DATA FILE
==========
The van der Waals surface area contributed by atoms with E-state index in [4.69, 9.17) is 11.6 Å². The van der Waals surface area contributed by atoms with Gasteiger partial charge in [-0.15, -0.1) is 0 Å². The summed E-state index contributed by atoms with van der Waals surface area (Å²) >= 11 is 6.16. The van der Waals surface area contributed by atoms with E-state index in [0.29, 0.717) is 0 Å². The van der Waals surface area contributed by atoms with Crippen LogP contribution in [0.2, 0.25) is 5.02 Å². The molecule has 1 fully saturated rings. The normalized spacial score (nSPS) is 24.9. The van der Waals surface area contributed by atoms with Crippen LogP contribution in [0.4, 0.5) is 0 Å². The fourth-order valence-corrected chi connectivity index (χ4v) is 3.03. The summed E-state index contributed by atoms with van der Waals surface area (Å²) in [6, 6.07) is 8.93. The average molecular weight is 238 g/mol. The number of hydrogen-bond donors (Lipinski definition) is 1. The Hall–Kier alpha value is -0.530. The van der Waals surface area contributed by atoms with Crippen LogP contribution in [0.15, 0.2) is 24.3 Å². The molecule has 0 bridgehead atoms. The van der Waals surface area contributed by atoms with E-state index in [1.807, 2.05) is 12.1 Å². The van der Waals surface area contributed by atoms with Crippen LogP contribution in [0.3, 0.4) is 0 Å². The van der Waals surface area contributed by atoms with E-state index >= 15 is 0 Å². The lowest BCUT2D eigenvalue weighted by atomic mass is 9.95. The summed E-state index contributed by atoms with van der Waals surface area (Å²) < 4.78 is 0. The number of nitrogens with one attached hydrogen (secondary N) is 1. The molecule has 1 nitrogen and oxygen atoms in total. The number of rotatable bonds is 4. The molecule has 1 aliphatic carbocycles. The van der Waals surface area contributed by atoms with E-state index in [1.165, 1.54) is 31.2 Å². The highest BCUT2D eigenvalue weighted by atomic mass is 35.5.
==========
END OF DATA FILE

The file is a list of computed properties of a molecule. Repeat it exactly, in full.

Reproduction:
The van der Waals surface area contributed by atoms with E-state index in [4.69, 9.17) is 11.6 Å². The van der Waals surface area contributed by atoms with Gasteiger partial charge in [-0.15, -0.1) is 0 Å². The summed E-state index contributed by atoms with van der Waals surface area (Å²) >= 11 is 6.16. The van der Waals surface area contributed by atoms with E-state index in [0.29, 0.717) is 0 Å². The van der Waals surface area contributed by atoms with Crippen LogP contribution in [0.2, 0.25) is 5.02 Å². The molecule has 1 fully saturated rings. The normalized spacial score (nSPS) is 24.9. The van der Waals surface area contributed by atoms with Crippen LogP contribution in [0.4, 0.5) is 0 Å². The fourth-order valence-corrected chi connectivity index (χ4v) is 3.03. The summed E-state index contributed by atoms with van der Waals surface area (Å²) in [6, 6.07) is 8.93. The average molecular weight is 238 g/mol. The number of hydrogen-bond donors (Lipinski definition) is 1. The Hall–Kier alpha value is -0.530. The van der Waals surface area contributed by atoms with Crippen LogP contribution in [0.15, 0.2) is 24.3 Å². The molecule has 0 bridgehead atoms. The van der Waals surface area contributed by atoms with E-state index in [1.807, 2.05) is 12.1 Å². The van der Waals surface area contributed by atoms with Crippen LogP contribution in [0.3, 0.4) is 0 Å². The van der Waals surface area contributed by atoms with E-state index >= 15 is 0 Å². The lowest BCUT2D eigenvalue weighted by atomic mass is 9.95. The summed E-state index contributed by atoms with van der Waals surface area (Å²) < 4.78 is 0. The number of nitrogens with one attached hydrogen (secondary N) is 1. The molecule has 1 nitrogen and oxygen atoms in total. The number of rotatable bonds is 4. The molecule has 1 aliphatic carbocycles. The van der Waals surface area contributed by atoms with E-state index in [1.165, 1.54) is 31.2 Å². The highest BCUT2D eigenvalue weighted by atomic mass is 35.5.